Financial Spring Cleaning

Its that time of year again. Time to clean and organize the house. Open the windows and let in some fresh air. Why not do the same for your finances? Just like your home, after being closed up all winter, your finances can use a quick dusting and organizing. It can feel pretty cluttered at first, but can easily be refreshed.

Reviewing last year’s budgeting and goals

Did spend more than you made? How about that emergency savings account you wanted to get established? Were you able to put anything away for that vacation you want to take? Start by reviewing how effective you were last year to put things into perspective. Sometimes it can be the rough wake up call you need to jumpstart a change. If you weren’t able to reach your goal, diagnose the issue to make sure you move in the right direction going forward. What were some targets that you hit? Continue to build on those successes and take a moment to reflect on how you accomplished them.

Checking in on your Investments

Review your company plan to see how much you contributed, how much your company contributed for you, and how did those investments perform. Hopefully, most of your growth in the account didn’t just come from new contributions. Check your portfolio against a benchmark that closely matches your asset breakdown. It doesn’t make sense to compare your moderate risk portfolio against the S&P 500 index performance. Make sure to also compare your performance against your personal rate of return expectation. What’s that? This is the return that you need to average over the long term to meet your goals. It’s possible you could only need to have a return of 5% over the long term to meet your end goal. When you see an 7% return in your portfolio, you can be happy knowing you outpaced your needed return, even if it isn’t quite as high as some other investments out there. Keep things in perspective and geared towards your personal plan.

Adjusting your tax withholding

Everyone loves getting a tax return this time of year. It’s a great boost after a long winter and holiday season that drained your funds. Have you ever thought about why you get that return? It’s actually due to overpaying taxes throughout the year. Not only does it mean you took home less throughout the year, but you gave it to the government as a short term loan! Consider adjusting the withholding on your paycheck to better align with what you would truly owe. It could be costing you more earnings and savings down the road. You could be contributing a little more towards your retirement plans or maybe starting a side investment account. You may be eligible to put that extra cash in a Roth style account that allows for tax free growth. Are you still carrying student loans? That extra money could be going towards paying down those debts and save you precious money in interest over the long term.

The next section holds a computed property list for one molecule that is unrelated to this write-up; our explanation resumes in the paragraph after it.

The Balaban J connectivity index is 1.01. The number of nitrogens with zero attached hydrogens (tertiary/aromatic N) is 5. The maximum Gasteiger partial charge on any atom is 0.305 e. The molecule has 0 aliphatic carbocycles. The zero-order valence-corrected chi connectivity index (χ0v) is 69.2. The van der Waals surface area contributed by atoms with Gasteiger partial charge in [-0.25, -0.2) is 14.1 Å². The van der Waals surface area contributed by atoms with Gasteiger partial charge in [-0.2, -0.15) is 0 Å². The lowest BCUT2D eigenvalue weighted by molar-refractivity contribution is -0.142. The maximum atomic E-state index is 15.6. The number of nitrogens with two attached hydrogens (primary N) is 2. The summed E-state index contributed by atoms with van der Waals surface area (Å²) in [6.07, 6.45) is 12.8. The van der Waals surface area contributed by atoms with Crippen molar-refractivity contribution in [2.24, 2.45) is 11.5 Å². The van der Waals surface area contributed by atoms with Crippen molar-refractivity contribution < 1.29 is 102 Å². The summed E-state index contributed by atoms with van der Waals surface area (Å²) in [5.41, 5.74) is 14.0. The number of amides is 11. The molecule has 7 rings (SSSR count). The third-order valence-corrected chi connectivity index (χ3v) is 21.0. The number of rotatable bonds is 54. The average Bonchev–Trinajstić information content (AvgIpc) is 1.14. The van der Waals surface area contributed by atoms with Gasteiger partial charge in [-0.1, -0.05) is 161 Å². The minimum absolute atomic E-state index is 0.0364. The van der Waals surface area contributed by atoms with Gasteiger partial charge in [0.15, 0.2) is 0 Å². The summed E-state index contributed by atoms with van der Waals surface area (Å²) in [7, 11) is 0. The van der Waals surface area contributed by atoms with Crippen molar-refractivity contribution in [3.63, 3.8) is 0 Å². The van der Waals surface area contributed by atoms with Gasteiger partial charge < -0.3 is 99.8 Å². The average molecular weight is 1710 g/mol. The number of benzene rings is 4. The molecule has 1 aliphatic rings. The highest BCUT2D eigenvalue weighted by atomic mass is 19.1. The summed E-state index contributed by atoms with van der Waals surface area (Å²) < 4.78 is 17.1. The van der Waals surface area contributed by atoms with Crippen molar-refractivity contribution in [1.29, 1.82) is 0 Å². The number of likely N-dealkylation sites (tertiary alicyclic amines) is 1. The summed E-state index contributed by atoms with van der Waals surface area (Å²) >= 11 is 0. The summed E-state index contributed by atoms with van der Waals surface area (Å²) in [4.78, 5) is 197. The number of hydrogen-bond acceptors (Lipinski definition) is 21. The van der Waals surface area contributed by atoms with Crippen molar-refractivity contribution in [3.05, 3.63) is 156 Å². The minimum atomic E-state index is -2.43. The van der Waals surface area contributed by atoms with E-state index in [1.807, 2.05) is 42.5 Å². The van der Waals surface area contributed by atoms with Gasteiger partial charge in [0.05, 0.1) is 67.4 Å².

Set expectations for the year

Look to set some new goals that are attainable and measurable. If your goals are too drastic of a change from your previous year, you may not achieve them. On the flip side, if they are too simple, it could be too little to effect a larger change in your financial well being. A little extra saving can go a long way. For example, with an average 6% return, putting away an extra $50 each month over the next 30 years can help you have an extra $50,000 later in life. That could mean a simple goal of eating out one less night a month.

Spring cleaning never sounds fun, but it doesn’t have to be as taxing as you think. Take an hour while you are watching your favorite show on Netflix to review your previous year, set some new goals, and adjust your plan according. You never know, maybe you’ll look back and find that you achieved everything you had hoped and if nothing else, this exercise can help you carry that momentum through the rest of the year. Consider consulting with a professional planner to help make sure you are utilizing the best avenues to make your money work for you and shed light on any gaps you may not know about. Talk with Indy Wealth Solutions to get started.